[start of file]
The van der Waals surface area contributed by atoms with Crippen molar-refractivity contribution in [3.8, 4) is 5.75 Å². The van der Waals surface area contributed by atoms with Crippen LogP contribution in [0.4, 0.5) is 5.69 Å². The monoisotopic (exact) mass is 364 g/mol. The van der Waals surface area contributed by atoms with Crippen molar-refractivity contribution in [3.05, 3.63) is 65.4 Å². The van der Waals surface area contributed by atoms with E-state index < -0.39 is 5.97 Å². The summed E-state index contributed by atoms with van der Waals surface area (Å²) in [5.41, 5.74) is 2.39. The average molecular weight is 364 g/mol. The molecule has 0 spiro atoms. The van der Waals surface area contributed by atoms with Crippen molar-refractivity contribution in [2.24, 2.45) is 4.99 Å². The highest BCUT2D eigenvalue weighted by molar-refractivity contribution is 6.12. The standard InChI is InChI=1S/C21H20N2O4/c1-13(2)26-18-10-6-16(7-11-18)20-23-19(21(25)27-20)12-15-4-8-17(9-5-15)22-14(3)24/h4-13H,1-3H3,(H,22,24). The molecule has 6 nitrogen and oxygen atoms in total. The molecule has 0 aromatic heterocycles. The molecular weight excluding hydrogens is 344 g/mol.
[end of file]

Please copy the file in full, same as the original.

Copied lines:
The van der Waals surface area contributed by atoms with Crippen molar-refractivity contribution in [3.8, 4) is 5.75 Å². The van der Waals surface area contributed by atoms with Crippen LogP contribution in [0.4, 0.5) is 5.69 Å². The monoisotopic (exact) mass is 364 g/mol. The van der Waals surface area contributed by atoms with Crippen molar-refractivity contribution in [3.05, 3.63) is 65.4 Å². The van der Waals surface area contributed by atoms with E-state index < -0.39 is 5.97 Å². The summed E-state index contributed by atoms with van der Waals surface area (Å²) in [5.41, 5.74) is 2.39. The average molecular weight is 364 g/mol. The molecule has 0 spiro atoms. The van der Waals surface area contributed by atoms with Crippen molar-refractivity contribution in [2.24, 2.45) is 4.99 Å². The highest BCUT2D eigenvalue weighted by molar-refractivity contribution is 6.12. The standard InChI is InChI=1S/C21H20N2O4/c1-13(2)26-18-10-6-16(7-11-18)20-23-19(21(25)27-20)12-15-4-8-17(9-5-15)22-14(3)24/h4-13H,1-3H3,(H,22,24). The molecule has 6 nitrogen and oxygen atoms in total. The molecule has 0 aromatic heterocycles. The molecular weight excluding hydrogens is 344 g/mol.